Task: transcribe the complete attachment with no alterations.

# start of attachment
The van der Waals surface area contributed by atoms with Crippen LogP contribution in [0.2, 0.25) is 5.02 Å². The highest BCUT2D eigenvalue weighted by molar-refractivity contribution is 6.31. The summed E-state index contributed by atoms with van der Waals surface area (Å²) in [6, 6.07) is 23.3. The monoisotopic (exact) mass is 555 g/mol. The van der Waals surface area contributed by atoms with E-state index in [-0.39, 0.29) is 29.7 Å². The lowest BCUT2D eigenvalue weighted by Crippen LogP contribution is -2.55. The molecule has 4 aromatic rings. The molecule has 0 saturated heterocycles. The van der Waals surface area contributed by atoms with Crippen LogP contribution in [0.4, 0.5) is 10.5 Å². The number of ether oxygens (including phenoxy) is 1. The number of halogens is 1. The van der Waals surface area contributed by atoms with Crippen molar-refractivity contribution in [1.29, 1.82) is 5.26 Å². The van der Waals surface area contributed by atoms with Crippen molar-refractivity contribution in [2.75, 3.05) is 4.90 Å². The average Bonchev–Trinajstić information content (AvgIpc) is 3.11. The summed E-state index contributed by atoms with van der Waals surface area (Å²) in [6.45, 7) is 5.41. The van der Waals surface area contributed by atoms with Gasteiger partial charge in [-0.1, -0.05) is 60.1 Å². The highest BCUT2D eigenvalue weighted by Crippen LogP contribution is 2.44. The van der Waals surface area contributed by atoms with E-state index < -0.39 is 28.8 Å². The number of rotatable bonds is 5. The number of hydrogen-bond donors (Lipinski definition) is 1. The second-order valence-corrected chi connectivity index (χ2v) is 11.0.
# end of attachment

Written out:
The van der Waals surface area contributed by atoms with Crippen LogP contribution in [0.2, 0.25) is 5.02 Å². The highest BCUT2D eigenvalue weighted by molar-refractivity contribution is 6.31. The summed E-state index contributed by atoms with van der Waals surface area (Å²) in [6, 6.07) is 23.3. The monoisotopic (exact) mass is 555 g/mol. The van der Waals surface area contributed by atoms with E-state index in [-0.39, 0.29) is 29.7 Å². The lowest BCUT2D eigenvalue weighted by Crippen LogP contribution is -2.55. The molecule has 4 aromatic rings. The molecule has 0 saturated heterocycles. The van der Waals surface area contributed by atoms with Crippen LogP contribution in [0.4, 0.5) is 10.5 Å². The number of ether oxygens (including phenoxy) is 1. The number of halogens is 1. The van der Waals surface area contributed by atoms with Crippen molar-refractivity contribution in [1.29, 1.82) is 5.26 Å². The van der Waals surface area contributed by atoms with Crippen molar-refractivity contribution in [2.75, 3.05) is 4.90 Å². The average Bonchev–Trinajstić information content (AvgIpc) is 3.11. The summed E-state index contributed by atoms with van der Waals surface area (Å²) in [6.45, 7) is 5.41. The van der Waals surface area contributed by atoms with Gasteiger partial charge in [-0.1, -0.05) is 60.1 Å². The highest BCUT2D eigenvalue weighted by Crippen LogP contribution is 2.44. The van der Waals surface area contributed by atoms with E-state index < -0.39 is 28.8 Å². The number of rotatable bonds is 5. The number of hydrogen-bond donors (Lipinski definition) is 1. The second-order valence-corrected chi connectivity index (χ2v) is 11.0.